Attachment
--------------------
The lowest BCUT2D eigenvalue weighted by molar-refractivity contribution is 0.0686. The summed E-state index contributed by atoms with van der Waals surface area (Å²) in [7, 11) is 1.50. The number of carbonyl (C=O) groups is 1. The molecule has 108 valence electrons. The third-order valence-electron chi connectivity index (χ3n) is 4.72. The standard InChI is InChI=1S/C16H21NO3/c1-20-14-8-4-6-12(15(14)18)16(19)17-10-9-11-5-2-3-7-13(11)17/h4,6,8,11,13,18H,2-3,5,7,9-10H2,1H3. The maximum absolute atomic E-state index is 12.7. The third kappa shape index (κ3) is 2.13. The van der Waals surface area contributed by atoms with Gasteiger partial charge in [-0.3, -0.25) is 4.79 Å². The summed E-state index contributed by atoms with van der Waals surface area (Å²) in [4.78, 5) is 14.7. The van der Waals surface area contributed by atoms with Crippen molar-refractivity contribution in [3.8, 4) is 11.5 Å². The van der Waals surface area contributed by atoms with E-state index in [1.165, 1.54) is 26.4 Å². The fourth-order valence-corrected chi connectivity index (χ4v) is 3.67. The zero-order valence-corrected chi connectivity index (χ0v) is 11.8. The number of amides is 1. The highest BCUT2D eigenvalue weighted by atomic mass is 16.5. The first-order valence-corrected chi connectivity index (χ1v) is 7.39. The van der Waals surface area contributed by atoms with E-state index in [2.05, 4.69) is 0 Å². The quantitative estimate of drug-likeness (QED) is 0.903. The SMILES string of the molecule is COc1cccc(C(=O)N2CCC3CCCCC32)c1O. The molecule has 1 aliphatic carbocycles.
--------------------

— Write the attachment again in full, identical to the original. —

The lowest BCUT2D eigenvalue weighted by molar-refractivity contribution is 0.0686. The summed E-state index contributed by atoms with van der Waals surface area (Å²) in [7, 11) is 1.50. The number of carbonyl (C=O) groups is 1. The molecule has 108 valence electrons. The third-order valence-electron chi connectivity index (χ3n) is 4.72. The standard InChI is InChI=1S/C16H21NO3/c1-20-14-8-4-6-12(15(14)18)16(19)17-10-9-11-5-2-3-7-13(11)17/h4,6,8,11,13,18H,2-3,5,7,9-10H2,1H3. The maximum absolute atomic E-state index is 12.7. The third kappa shape index (κ3) is 2.13. The van der Waals surface area contributed by atoms with Gasteiger partial charge in [-0.3, -0.25) is 4.79 Å². The summed E-state index contributed by atoms with van der Waals surface area (Å²) in [4.78, 5) is 14.7. The van der Waals surface area contributed by atoms with Crippen molar-refractivity contribution in [3.8, 4) is 11.5 Å². The van der Waals surface area contributed by atoms with E-state index in [1.165, 1.54) is 26.4 Å². The fourth-order valence-corrected chi connectivity index (χ4v) is 3.67. The zero-order valence-corrected chi connectivity index (χ0v) is 11.8. The number of amides is 1. The highest BCUT2D eigenvalue weighted by atomic mass is 16.5. The first-order valence-corrected chi connectivity index (χ1v) is 7.39. The van der Waals surface area contributed by atoms with E-state index in [2.05, 4.69) is 0 Å². The quantitative estimate of drug-likeness (QED) is 0.903. The SMILES string of the molecule is COc1cccc(C(=O)N2CCC3CCCCC32)c1O. The molecule has 1 aliphatic carbocycles.